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Two major solar eclipses are coming to North America! Read on for a variety of ways to experience—and participate in—this incredible astronomical event.
On Saturday, October 14, 2023, an annular ("ring of fire") eclipse sweeps from Oregon to Texas in a 125-mile-wide path that continues to the Yucatán peninsula and northern South America.
Six months later, on Monday, April 8, 2024, a total solar eclipse darkens a 115-mile-wide swath from Mexico to Eastern Canada, traversing the US from Texas to Maine in the process. In both cases, virtually all of North America will have at least a partial solar eclipse.
Below are some ways you can observe the eclipses at home and at the Academy.
Annular solar eclipse: October 14, 2023
An annular solar eclipse, in which the Moon passes precisely between Earth and the Sun. Unlike during a total eclipse, however, the Moon is slightly farther away from Earth, and its smaller apparent image doesn't completely cover the Sun. Instead, it leaves a ring of the solar disk (the annulus) visible around it, which is bright enough to wash the faint corona from view.
As seen from San Francisco, the partial eclipse is an early morning event, beginning at 8:05 am Pacific, with maximum at 9:19 am, when the Moon crosses 85% of the Sun’s diameter. The Moon then moves off the solar disk, and the eclipse ends at 10:42 am.
Image credit: Rick Fienberg / Sky & Telescope
Viewing at the Academy
Please note: Museum admission is required for eclipse events at the Academy.
- Before the eclipse, join planetarium presenters as we explore what solar eclipses are and what causes them in our new Hohfeld Hall show, "The Sun and Space Weather." View the Daily Calendar for showtimes.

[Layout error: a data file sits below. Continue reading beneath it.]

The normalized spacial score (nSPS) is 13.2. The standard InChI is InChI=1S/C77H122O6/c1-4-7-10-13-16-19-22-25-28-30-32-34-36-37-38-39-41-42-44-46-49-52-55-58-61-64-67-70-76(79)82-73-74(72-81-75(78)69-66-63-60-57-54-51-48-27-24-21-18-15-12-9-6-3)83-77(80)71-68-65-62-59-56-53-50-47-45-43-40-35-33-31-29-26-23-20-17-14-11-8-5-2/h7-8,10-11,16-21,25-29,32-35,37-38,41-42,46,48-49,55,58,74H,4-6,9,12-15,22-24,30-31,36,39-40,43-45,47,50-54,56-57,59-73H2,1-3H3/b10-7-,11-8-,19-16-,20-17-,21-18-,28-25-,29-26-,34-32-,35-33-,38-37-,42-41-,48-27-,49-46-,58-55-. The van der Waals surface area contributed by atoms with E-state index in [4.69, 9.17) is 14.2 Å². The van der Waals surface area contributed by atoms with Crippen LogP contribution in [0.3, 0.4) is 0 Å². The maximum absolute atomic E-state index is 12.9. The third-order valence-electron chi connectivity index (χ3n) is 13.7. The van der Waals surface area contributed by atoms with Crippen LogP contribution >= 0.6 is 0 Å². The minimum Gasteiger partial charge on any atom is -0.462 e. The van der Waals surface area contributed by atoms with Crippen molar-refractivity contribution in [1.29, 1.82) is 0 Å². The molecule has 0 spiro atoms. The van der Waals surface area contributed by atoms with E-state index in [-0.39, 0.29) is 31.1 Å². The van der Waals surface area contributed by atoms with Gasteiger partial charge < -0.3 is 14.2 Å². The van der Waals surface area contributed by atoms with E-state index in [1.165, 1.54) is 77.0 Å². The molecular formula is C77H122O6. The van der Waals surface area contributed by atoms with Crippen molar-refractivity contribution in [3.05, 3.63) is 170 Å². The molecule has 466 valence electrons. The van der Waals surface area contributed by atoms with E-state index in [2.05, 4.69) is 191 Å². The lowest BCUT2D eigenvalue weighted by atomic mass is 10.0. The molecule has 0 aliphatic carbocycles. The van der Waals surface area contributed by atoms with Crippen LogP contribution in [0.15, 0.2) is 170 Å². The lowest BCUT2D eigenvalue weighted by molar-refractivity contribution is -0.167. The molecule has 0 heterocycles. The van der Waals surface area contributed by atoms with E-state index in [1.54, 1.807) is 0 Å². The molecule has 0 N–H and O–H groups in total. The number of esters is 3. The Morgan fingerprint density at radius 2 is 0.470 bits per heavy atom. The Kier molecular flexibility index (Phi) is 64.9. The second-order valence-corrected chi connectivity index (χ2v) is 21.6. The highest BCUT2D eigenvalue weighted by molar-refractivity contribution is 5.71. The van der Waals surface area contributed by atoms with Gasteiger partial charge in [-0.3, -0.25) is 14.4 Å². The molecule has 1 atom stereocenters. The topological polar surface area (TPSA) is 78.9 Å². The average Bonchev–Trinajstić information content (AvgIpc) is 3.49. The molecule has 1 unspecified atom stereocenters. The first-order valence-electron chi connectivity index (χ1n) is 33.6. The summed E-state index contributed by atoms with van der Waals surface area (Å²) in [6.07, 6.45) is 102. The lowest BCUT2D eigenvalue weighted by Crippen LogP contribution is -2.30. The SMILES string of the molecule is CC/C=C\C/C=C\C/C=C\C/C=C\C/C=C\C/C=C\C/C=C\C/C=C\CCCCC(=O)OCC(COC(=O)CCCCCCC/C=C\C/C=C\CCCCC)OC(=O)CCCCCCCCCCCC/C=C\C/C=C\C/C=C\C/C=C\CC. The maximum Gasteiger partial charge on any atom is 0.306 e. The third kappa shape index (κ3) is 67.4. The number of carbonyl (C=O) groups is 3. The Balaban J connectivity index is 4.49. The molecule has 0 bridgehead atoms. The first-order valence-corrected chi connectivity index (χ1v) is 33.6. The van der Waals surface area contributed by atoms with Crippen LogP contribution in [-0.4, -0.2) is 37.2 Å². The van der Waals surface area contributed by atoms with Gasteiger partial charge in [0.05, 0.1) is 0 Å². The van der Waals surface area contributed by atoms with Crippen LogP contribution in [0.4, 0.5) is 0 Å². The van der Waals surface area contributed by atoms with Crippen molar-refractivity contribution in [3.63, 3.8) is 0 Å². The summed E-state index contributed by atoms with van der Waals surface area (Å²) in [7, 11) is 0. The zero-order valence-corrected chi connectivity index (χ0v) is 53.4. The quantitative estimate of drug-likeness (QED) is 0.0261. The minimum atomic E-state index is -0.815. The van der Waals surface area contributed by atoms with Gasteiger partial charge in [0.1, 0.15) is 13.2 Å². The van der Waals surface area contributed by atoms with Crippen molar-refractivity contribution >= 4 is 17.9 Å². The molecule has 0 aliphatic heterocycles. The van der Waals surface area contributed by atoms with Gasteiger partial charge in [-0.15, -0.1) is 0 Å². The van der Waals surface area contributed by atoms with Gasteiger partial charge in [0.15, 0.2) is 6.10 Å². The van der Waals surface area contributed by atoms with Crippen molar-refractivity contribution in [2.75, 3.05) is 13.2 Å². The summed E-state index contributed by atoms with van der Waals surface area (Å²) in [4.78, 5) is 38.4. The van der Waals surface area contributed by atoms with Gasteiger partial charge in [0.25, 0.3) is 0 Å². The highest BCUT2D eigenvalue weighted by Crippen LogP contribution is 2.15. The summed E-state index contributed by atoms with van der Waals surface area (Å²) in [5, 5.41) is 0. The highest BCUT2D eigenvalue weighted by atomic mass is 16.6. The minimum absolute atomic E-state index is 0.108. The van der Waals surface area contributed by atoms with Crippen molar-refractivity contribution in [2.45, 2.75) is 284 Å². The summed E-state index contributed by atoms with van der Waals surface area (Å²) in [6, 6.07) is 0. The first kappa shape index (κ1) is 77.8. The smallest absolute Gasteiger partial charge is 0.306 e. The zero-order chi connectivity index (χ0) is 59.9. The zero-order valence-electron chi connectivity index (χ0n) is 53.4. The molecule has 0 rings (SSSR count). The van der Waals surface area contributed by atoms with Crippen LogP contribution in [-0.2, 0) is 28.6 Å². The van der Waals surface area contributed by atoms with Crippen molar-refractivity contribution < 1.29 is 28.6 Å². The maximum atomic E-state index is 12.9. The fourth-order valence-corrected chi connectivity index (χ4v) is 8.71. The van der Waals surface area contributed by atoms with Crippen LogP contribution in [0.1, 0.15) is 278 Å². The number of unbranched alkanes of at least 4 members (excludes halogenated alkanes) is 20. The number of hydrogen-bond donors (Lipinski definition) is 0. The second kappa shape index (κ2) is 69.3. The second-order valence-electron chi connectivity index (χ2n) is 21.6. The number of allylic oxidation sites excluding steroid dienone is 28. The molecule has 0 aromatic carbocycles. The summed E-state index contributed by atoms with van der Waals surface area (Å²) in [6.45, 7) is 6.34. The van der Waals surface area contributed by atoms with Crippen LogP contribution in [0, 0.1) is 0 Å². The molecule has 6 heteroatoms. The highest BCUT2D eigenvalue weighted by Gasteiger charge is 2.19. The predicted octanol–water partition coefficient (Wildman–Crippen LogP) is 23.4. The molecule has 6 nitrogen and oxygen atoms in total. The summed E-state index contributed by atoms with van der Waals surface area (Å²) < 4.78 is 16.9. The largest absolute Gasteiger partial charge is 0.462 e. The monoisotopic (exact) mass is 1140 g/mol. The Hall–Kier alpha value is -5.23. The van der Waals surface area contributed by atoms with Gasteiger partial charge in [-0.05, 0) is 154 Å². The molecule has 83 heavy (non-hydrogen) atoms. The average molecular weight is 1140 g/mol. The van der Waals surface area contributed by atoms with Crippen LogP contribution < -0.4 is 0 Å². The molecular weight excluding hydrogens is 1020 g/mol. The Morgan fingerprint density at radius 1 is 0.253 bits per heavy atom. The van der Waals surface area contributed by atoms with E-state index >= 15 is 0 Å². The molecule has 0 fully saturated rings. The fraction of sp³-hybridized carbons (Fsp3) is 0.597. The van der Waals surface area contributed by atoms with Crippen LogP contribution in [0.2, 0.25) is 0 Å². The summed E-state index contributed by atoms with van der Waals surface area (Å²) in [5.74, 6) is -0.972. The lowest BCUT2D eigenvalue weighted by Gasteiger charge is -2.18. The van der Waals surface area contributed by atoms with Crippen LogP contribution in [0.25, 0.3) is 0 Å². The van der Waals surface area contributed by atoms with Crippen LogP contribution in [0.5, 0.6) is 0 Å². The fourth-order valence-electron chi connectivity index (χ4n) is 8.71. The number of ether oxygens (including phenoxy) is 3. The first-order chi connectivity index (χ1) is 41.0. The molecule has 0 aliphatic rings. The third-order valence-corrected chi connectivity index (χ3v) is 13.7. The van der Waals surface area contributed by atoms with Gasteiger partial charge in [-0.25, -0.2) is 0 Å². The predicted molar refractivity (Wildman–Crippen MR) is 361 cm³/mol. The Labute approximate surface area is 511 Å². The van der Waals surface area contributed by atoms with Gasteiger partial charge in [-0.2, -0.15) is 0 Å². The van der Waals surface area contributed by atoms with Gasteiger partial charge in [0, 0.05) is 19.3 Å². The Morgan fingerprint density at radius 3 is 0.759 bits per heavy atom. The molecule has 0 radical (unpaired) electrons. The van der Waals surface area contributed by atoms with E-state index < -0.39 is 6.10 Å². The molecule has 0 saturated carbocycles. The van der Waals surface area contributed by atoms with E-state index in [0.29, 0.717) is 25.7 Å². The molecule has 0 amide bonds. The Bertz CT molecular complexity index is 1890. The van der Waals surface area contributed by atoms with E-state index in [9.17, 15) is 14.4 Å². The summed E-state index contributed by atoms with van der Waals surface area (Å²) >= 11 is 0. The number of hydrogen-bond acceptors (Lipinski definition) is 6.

- Beginning at 8 am on October 14, members are invited to join us before the museum opens to safely view the partial annular eclipse in the East Garden with Academy staff and volunteer experts. Space is limited, RSVP required. (Update: Reservations Full)
- When the museum opens, we’ll also feature livestreams of the eclipse in our Naturalist Center and Science Today station.
Observing at home
- To determine the precise start time, end time, and duration of annularity for your exact location on eclipse day, use this interactive eclipse map developed by timeanddate.com.
- Wherever you go, DIY! Learn how to make your own eclipse viewer with just a couple of pieces of paper.
- Use this sample activity (available in English and Spanish) to contribute to the Eclipse Soundscapes community science project that focuses on collecting data before, during, and after the eclipse.
Image credit: Courtesy Mark Margolis / Rainbow Symphony
Total solar eclipse: April 8, 2024
A total solar eclipse, in which the new Moon will slip between Earth and the Sun, blocking the Sun entirely from view and briefly allowing its faint corona to become visible.
As seen from San Francisco, the partial eclipse is a morning event, beginning at 10:15 am Pacific, with maximum at 11:13 am, when the Moon crosses 34% of the Sun’s diameter. The Moon moves off the solar disk, and the eclipse ends at 12:15 pm.
Check the local time to ensure you don’t miss the total phase of the solar eclipse, which only lasts about four minutes. To determine the precise start time, end time, and duration of totality for your exact location on eclipse day, use this interactive eclipse map developed by timeanddate.com.
More information about viewing at the Academy is coming soon.
Image credit: Rick Fienberg / TravelQuest International